I’m not a big fan of AC/DC but hearing Jaggedy Ann brought back memories of a sandy soccer field outside Copenhagen in 1990. Jaggedy Ann is bluesy, ballsy hardrock done the classic way. Interview answered by Leona Marie (guitar). Anders Ekdahl ©2011

In the last couple of months I’ve come upon more new bands than in my previous 30 years of being a headbanger. Is now a good time to be a band? When is it a good time to be a band?
-I think there’s pros and cons to being in a band in todays market. One of the pros is how easy it is to connect, promote, advertise, etc., through the convenience of having internet technology. Back in “the day”, we didn’t have the internet to, which makes it possible to connect to people all over the world. We had to do it the hard way. Also, it is more acceptable now to be female in the industry. It wasn’t always that way. It seems now it’s the “it ” thing to do. The cons are obvious. Now, ironically, because of music being so easily accessable through the internet, etc., it’s harder to sell your c.d’s, and now touring and selling merchadise is one of the main sources of income, and without it you can’t survive.

I get the impression that you seem to have thought of every little detail when it comes to Jaggedy Ann. Is it important to protect your intellectual property in a different way in this day and age than it was previously?
-In a way, yes. It seems like todays music industry is so much about image and youth than anything else, especially for women. Even though it is easier for us now, in terms of doors being opened, it has gotten harder with acts such as Beyonce, Lady Ga Ga, Rhinna, Brittany Spears, etc. to live up to. Even though they are pop starts, we still are held up to the image of absolutely unrealistic expectations as far as looks go. The thing that frustrates me is, if you’re a guy in a rock band it’s absolutely o.k. to be ugly or fat, or whatever, as long as the music is good, but if you’re a woman you’ll NEVER make it if you’re not “totally hot” along with the music being great.

Unless you live in New Zealand I don’t see why anybody would want to go there to record an album, with or without Phil Rudd. What little extra did you get out of that experience?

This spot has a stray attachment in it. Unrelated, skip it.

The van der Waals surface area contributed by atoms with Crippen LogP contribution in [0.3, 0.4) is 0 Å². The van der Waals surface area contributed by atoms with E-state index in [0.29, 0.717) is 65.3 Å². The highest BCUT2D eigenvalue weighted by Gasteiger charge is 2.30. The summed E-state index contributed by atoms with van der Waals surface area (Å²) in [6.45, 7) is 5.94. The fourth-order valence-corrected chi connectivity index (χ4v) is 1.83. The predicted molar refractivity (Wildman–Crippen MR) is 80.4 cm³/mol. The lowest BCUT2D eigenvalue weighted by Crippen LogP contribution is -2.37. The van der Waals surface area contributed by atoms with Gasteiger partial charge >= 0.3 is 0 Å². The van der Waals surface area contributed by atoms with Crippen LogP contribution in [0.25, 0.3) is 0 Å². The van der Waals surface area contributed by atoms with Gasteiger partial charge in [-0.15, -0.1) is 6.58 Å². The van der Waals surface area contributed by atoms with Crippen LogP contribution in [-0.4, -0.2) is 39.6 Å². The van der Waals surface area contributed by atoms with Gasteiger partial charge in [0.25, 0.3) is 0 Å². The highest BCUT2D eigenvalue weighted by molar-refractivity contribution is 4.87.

-Aside from the privilege of working with Phil, who is an amazing hero of mine, New Zealand is breathtakingly beautiful, with such great tasting, fresh food, and really nice, down to earth people! We LOVE it!

The sound of Jaggedy Ann is pretty classic hardrock like it was played in the 80s before grunge hit big. When writing songs how conscious are you of what it sounds like contra what it needs to sound like?
-For me, I don’t care, I don’t think about if it’s “current”. I write from the heart, about the things in my life that are important, or have had an impact on me, like relationships, sex, family, love for music, etc. I am influenced by old school rock, and I feel it’s o.k., because some things never go out of style, like rock n roll!

Like I said your music makes me think of easier times when music was more about music and less about posing. What is it that inspires you to write and play the hardrock you do?
-That’s very cool! And my answer is exactly what you just said! It’s people like YOU who inspire me! Plus it’s just what I love. I only write what I can honestly feel, never just to conform to whatever is “in style”.

When putting together a band based on passion and love for music how much are you willing to compromise with your ideals and ideas? Is the wait for the right people worth more than the hassle of replacing those who don’t work out?
-This is something I am still learning. It was sooo hard to find the right girls. And now, even when it’s so hard to keep them, due to family obligations, or whatever life throws their way, there still is a chemistry so strong, that no one else can fill, that makes them impossible to replace. So, yes, it is priceless when you find the right chemistry.

When going out on stage, how important is it to have an eye catching stage show compared to just going out on stage in your street close? When does the stage show upstage the music side of the show?
-In JA, we are known for having a very explosive stage show, which I feel is very important. Yes, the songs have to be catchy, marketable, and radio friendly, but entertainment value is also very important to me. When I perform I want to connect with everyone, I want to reach out and lift the crowd up. I want them to leave thinking “Wow! That was amazing! I will never forget that! ” I want them to feel they got their monies worth.

From reading about how the music industry changed I understand that it is much tougher now to release an album and make it break even today than previously. What other ways do you use to spread your music convincingly to make people want to go out and buy your record?
-It is very hard. Again, that is where the internet age comes in handy! You have to be constantly marketing yourself, and be relentless.

How different are people’s ways of consuming music today compared to, say 10 years ago? How does people’s change in consuming music affect you as an artist?
-It affects us tremendously, in more ways than countable. You have to be so creative with ways to market yourself, and again relentless. I am so supportive of other artists and refuse to download songs for free because i know how hard it is to make a dollar now. I buy a c.d from every artist I like to help support the industry. I hate the way it is now, how you just download music practically anywhere.

10. To me the future for Jaggedy Ann looks bright. How will you go about maximizing the full potential of the band?
-Good question! Every way I can!!

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